Yesterday, we completed a basic build of Scott Hanselman's computer. We built the system up enough to boot to the BIOS screen successfully. Today, we'll complete the build by installing an operating system and burning it in.
This is a companion discussion topic for the original blog entry at: http://www.codinghorror.com/blog/2007/07/building-a-pc-part-ii.html
You’ll know you’re in the danger zone when something is too hot to leave your finger on for more than a few seconds.
I’m not sure how valid that really is… Under load things have wildly different safe operating temperatures. For example, I’ve had some graphics chipsets over the years that have been safe upto 120C… Assuming it was only buzzing around 90C, I’d still not be able to touch that.
While I agree that it’s a good test when you know your hardware, you really should find out what the safe operating temps before you start “optimising” or even burning in.
Hmm, that memory score (5.0) seems low … I’m used to seeing at least 5.4 / 5.5 for Core 2 Duo systems with DDR2-667 chips at 1066 MHz FSB.
I’m a fan of the Sony/NEC/Optiarc DVD RW drives on newegg right now because (1) they’re cheap (but they ALL are! :), and (2) they’re SATA! No more IDE cables They don’t have “LightScribe” though. http://www.newegg.com/Product/Product.aspx?Item=N82E16827152079
I agree with the “can’t install Windows = bad hardware or disc” assertion. When I set up my newest workstation in December, the Vista installer refused to operate. Turns out my disc had a subtle scratch on the outer track. Boo! A replacement worked like a charm.
Don’t know if you’ll cover this, but sometimes it is puzzling to know when mobo drivers on the CD are needed, or not. E.g., video drivers on the mobo CD vs. the video card drivers.
Well, you CAN install an OS without an optical drive. It just wouldn’t be any of Microsoft’s systems…
sometimes it is puzzling to know when mobo drivers on the CD are needed
Good point, I forgot that part. Updated!
you CAN install an OS without an optical drive. It just wouldn’t be any of Microsoft’s systems
You can install Vista from a 4 GB USB key…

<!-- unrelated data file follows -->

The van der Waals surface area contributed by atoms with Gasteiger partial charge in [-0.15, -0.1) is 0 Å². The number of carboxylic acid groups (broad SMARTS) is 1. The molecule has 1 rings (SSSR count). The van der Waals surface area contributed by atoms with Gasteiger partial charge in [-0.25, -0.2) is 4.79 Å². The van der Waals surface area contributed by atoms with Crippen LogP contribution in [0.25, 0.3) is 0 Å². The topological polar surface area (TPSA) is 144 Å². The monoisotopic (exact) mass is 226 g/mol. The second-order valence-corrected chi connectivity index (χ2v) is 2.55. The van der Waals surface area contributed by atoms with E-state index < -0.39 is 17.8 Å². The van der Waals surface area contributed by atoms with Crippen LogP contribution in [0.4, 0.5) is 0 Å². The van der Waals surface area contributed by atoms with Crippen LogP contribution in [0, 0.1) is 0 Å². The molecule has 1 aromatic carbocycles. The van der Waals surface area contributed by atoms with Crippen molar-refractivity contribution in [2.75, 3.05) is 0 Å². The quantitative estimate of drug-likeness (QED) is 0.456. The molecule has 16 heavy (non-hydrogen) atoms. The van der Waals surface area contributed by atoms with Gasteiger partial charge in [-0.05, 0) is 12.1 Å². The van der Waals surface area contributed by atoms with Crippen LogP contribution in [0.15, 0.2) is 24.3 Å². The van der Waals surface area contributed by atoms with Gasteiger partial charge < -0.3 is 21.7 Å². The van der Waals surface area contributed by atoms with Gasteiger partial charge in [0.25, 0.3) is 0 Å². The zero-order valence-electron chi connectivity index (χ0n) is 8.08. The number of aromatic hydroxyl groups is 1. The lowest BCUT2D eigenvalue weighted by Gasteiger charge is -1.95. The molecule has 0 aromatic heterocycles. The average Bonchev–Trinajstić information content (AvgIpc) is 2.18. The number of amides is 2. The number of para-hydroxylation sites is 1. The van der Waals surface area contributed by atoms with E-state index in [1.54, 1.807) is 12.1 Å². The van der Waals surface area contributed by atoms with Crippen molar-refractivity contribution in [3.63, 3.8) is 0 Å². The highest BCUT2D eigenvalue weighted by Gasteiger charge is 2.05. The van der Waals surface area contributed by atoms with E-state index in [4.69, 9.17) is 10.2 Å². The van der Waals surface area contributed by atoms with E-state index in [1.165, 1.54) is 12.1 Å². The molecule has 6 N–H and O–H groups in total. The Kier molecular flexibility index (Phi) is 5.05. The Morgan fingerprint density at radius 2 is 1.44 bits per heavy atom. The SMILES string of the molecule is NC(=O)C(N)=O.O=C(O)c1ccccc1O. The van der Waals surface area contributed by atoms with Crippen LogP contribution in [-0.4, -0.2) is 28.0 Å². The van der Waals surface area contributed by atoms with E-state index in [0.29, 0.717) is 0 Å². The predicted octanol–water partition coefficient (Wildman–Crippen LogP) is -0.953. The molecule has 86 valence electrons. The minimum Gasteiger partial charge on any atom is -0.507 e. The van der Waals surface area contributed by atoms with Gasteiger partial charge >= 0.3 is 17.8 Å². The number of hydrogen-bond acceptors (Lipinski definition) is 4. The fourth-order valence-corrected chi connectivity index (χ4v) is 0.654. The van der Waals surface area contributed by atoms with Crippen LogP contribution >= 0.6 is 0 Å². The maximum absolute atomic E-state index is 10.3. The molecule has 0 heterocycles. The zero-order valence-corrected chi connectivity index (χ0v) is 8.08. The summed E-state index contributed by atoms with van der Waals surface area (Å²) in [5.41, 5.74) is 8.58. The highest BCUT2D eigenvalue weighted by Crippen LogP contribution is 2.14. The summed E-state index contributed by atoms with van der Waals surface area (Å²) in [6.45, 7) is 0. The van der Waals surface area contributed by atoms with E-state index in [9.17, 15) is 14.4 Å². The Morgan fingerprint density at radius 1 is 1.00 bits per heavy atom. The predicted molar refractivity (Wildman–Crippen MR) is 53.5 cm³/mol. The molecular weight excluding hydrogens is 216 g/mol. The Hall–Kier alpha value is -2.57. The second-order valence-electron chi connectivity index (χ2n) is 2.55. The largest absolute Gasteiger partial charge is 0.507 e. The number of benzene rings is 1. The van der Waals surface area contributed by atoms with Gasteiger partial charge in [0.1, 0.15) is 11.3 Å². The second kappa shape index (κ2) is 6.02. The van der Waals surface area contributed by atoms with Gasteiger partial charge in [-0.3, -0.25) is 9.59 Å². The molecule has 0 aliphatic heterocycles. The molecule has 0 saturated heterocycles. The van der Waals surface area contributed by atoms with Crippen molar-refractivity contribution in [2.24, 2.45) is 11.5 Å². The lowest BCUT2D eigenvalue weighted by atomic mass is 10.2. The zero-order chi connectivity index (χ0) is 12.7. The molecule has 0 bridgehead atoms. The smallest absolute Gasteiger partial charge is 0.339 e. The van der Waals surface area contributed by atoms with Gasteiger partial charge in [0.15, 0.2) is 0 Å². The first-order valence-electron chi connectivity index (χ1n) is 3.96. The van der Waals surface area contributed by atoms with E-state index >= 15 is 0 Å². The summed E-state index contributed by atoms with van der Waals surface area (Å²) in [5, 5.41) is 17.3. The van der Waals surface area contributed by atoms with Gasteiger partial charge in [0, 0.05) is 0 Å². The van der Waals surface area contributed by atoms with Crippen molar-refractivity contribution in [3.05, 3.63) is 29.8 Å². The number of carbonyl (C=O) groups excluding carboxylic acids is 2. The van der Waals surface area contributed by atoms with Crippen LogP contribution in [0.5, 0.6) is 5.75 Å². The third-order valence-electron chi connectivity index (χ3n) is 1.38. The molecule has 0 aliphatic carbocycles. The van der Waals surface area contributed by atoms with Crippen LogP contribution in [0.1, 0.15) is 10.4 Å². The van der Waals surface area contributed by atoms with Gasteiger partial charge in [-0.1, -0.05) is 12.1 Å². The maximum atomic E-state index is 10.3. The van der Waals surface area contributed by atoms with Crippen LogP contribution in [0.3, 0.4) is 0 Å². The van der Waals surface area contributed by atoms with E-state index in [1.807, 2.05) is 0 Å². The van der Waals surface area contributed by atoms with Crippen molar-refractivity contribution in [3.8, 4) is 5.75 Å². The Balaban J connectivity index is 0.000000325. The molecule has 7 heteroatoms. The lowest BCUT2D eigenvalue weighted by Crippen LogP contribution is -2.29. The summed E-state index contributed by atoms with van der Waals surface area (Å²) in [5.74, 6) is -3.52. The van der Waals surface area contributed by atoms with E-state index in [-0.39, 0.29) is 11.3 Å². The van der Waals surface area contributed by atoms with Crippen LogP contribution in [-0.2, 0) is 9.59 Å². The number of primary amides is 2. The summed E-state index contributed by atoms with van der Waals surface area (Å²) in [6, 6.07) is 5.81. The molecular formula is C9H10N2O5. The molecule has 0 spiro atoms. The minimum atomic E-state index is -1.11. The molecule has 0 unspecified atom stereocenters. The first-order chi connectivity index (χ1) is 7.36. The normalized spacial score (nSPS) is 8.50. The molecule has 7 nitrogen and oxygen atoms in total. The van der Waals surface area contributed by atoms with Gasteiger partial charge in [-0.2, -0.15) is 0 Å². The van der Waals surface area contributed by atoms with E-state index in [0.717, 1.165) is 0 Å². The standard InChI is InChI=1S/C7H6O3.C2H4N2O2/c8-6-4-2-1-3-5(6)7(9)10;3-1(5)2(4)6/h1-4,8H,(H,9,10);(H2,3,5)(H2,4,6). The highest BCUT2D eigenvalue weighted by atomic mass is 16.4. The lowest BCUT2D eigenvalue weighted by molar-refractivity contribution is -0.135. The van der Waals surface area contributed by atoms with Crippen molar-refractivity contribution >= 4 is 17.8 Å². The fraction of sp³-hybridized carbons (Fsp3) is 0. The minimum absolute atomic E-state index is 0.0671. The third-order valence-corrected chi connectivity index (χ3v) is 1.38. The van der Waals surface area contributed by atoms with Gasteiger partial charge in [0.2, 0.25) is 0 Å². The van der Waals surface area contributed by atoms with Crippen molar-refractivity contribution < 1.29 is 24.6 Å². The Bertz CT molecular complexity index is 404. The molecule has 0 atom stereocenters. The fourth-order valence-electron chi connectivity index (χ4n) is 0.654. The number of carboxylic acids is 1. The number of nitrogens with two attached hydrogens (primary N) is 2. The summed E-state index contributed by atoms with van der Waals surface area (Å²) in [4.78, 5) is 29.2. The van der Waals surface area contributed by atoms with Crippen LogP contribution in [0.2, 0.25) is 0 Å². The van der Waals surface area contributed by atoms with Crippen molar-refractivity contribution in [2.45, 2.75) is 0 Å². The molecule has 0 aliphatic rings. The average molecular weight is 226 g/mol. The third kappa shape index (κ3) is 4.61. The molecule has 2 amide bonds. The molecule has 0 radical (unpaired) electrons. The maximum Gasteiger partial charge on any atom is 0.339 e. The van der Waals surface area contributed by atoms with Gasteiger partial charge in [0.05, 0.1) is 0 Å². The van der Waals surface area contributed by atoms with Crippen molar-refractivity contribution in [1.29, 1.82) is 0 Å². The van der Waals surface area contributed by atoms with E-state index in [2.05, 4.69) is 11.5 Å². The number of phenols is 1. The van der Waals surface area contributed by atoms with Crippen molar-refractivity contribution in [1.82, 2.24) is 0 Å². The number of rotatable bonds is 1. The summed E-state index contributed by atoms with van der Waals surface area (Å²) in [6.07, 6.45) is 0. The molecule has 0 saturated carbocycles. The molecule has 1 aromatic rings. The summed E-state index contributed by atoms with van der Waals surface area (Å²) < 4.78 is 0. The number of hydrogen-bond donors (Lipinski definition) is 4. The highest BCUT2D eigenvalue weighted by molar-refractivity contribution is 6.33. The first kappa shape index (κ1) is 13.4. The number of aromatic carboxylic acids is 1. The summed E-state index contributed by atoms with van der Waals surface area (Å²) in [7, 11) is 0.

Wow, that’s a ton of power. I’m idling on a 300 Mhz OpenBSD box with 32 MB RAM. Seems to run a lot cooler than what you’ve got and does its job as a dev box quite well.
If the maximum power draw under load was 220 watts isn’t a 520 watt PSU overkill, wouldn’t a 300 watt PSU given you enough headroom for later expansion, e.g. more drives, more power hungry graphics card etc.?
Jeff, thanks, I’m loving this stuff. I thought you guys were going for 4GB? Isn’t the low score just because 2GB is a bit on the low side?
Scandalous memory score Jeff - what’s up? You noticed it, obviously. Is it a BIOS setting, or bad RAM? Also, I thought we were x64 - only 2gigs?
The memory score is based on speed, not size, AFAIK.
…But yours is low: My 2GB Vista system gives a memory score of 5.7 with a Core 2 Duo 6600, and 2GB of OCZ DDR2 800MHz/PC2-6400. That’s on an ASUS P5B mobo without any tweaking.
“You’d be surprised how often motherboards ship with out-of-date BIOSes”
I’d have to disagree here, I’m pretty sure that the motherboards ship with the most up-to-date bios. Unfortunately, no-one has yet invented the over-the-air bios update for components sat on vendors’ shelves for 6 months…
In seriousness though, I think these two articles are great - I wonder if I can get away with sending the links to my dad and then classing that as dealing with his ‘I need a new computer, Son’ request…
forgot to mention that I built a similar spec machine a few months ago, based loosely around Jeff’s suggestions. Generally, I’m really pleased, but I had a couple of niggles:-